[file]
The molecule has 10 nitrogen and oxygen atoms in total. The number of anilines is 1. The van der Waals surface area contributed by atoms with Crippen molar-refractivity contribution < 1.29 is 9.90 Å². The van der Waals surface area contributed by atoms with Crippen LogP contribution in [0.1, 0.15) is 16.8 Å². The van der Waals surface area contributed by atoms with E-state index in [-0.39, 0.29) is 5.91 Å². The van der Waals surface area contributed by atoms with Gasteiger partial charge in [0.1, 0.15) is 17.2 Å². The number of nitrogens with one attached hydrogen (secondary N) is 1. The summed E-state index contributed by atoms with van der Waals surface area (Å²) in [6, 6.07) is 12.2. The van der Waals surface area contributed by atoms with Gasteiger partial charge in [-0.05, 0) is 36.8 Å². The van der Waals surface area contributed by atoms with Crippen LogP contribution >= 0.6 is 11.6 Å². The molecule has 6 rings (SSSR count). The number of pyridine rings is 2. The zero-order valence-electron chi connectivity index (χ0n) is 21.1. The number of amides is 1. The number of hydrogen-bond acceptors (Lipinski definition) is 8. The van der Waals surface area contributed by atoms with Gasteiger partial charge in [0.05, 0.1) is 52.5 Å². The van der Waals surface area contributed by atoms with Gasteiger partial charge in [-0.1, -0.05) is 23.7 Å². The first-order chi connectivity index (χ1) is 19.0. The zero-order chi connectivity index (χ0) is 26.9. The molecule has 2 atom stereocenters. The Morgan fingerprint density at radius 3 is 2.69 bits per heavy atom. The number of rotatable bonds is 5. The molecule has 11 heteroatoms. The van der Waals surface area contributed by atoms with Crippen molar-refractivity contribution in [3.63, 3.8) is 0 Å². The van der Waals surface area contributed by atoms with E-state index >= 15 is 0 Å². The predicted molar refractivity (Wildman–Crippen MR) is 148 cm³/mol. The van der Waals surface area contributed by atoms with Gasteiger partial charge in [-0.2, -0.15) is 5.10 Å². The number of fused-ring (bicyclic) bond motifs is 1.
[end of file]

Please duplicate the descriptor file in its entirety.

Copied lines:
The molecule has 10 nitrogen and oxygen atoms in total. The number of anilines is 1. The van der Waals surface area contributed by atoms with Crippen molar-refractivity contribution < 1.29 is 9.90 Å². The van der Waals surface area contributed by atoms with Crippen LogP contribution in [0.1, 0.15) is 16.8 Å². The van der Waals surface area contributed by atoms with E-state index in [-0.39, 0.29) is 5.91 Å². The van der Waals surface area contributed by atoms with Gasteiger partial charge in [0.1, 0.15) is 17.2 Å². The number of nitrogens with one attached hydrogen (secondary N) is 1. The summed E-state index contributed by atoms with van der Waals surface area (Å²) in [6, 6.07) is 12.2. The van der Waals surface area contributed by atoms with Gasteiger partial charge in [-0.05, 0) is 36.8 Å². The van der Waals surface area contributed by atoms with Crippen LogP contribution >= 0.6 is 11.6 Å². The molecule has 6 rings (SSSR count). The number of pyridine rings is 2. The zero-order valence-electron chi connectivity index (χ0n) is 21.1. The number of amides is 1. The number of hydrogen-bond acceptors (Lipinski definition) is 8. The van der Waals surface area contributed by atoms with Gasteiger partial charge in [0.05, 0.1) is 52.5 Å². The van der Waals surface area contributed by atoms with Gasteiger partial charge in [-0.1, -0.05) is 23.7 Å². The first-order chi connectivity index (χ1) is 19.0. The zero-order chi connectivity index (χ0) is 26.9. The molecule has 2 atom stereocenters. The Morgan fingerprint density at radius 3 is 2.69 bits per heavy atom. The number of rotatable bonds is 5. The molecule has 11 heteroatoms. The van der Waals surface area contributed by atoms with Crippen molar-refractivity contribution in [3.63, 3.8) is 0 Å². The van der Waals surface area contributed by atoms with E-state index >= 15 is 0 Å². The predicted molar refractivity (Wildman–Crippen MR) is 148 cm³/mol. The van der Waals surface area contributed by atoms with Gasteiger partial charge in [-0.2, -0.15) is 5.10 Å². The number of fused-ring (bicyclic) bond motifs is 1.